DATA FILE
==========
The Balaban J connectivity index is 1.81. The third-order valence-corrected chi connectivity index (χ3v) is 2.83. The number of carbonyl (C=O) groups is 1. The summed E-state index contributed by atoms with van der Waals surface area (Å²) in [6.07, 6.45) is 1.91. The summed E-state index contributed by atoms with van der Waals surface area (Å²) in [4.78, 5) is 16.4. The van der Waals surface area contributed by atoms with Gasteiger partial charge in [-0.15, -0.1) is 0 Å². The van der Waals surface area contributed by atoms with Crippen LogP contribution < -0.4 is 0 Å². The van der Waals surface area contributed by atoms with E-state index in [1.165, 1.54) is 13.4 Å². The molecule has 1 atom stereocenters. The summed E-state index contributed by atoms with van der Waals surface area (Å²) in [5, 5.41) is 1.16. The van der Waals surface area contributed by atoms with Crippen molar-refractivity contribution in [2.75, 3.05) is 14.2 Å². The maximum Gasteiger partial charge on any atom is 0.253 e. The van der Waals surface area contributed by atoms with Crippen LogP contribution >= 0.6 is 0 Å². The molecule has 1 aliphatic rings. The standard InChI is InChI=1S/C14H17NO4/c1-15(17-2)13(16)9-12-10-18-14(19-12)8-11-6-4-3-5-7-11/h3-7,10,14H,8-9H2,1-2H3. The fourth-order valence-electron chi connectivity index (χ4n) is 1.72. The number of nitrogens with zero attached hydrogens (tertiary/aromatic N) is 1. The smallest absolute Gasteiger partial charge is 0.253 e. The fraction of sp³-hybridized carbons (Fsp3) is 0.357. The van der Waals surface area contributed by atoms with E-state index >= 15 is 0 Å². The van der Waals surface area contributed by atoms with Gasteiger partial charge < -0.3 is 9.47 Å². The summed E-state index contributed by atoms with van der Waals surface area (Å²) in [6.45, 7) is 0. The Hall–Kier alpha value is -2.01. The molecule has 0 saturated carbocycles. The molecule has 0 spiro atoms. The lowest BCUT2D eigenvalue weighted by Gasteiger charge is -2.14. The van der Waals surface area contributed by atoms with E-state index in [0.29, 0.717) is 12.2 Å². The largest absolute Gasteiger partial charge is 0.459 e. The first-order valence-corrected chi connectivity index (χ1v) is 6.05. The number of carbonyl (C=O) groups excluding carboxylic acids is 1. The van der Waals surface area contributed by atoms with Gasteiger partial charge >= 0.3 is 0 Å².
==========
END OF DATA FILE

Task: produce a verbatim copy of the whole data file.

The Balaban J connectivity index is 1.81. The third-order valence-corrected chi connectivity index (χ3v) is 2.83. The number of carbonyl (C=O) groups is 1. The summed E-state index contributed by atoms with van der Waals surface area (Å²) in [6.07, 6.45) is 1.91. The summed E-state index contributed by atoms with van der Waals surface area (Å²) in [4.78, 5) is 16.4. The van der Waals surface area contributed by atoms with Gasteiger partial charge in [-0.15, -0.1) is 0 Å². The van der Waals surface area contributed by atoms with Crippen LogP contribution < -0.4 is 0 Å². The van der Waals surface area contributed by atoms with E-state index in [1.165, 1.54) is 13.4 Å². The molecule has 1 atom stereocenters. The summed E-state index contributed by atoms with van der Waals surface area (Å²) in [5, 5.41) is 1.16. The van der Waals surface area contributed by atoms with Crippen molar-refractivity contribution in [2.75, 3.05) is 14.2 Å². The maximum Gasteiger partial charge on any atom is 0.253 e. The van der Waals surface area contributed by atoms with Crippen LogP contribution >= 0.6 is 0 Å². The molecule has 1 aliphatic rings. The standard InChI is InChI=1S/C14H17NO4/c1-15(17-2)13(16)9-12-10-18-14(19-12)8-11-6-4-3-5-7-11/h3-7,10,14H,8-9H2,1-2H3. The fourth-order valence-electron chi connectivity index (χ4n) is 1.72. The number of nitrogens with zero attached hydrogens (tertiary/aromatic N) is 1. The smallest absolute Gasteiger partial charge is 0.253 e. The fraction of sp³-hybridized carbons (Fsp3) is 0.357. The van der Waals surface area contributed by atoms with E-state index >= 15 is 0 Å². The van der Waals surface area contributed by atoms with Gasteiger partial charge < -0.3 is 9.47 Å². The summed E-state index contributed by atoms with van der Waals surface area (Å²) in [6.45, 7) is 0. The Hall–Kier alpha value is -2.01. The molecule has 0 saturated carbocycles. The molecule has 0 spiro atoms. The lowest BCUT2D eigenvalue weighted by Gasteiger charge is -2.14. The van der Waals surface area contributed by atoms with E-state index in [0.29, 0.717) is 12.2 Å². The largest absolute Gasteiger partial charge is 0.459 e. The first-order valence-corrected chi connectivity index (χ1v) is 6.05. The number of carbonyl (C=O) groups excluding carboxylic acids is 1. The van der Waals surface area contributed by atoms with Gasteiger partial charge >= 0.3 is 0 Å².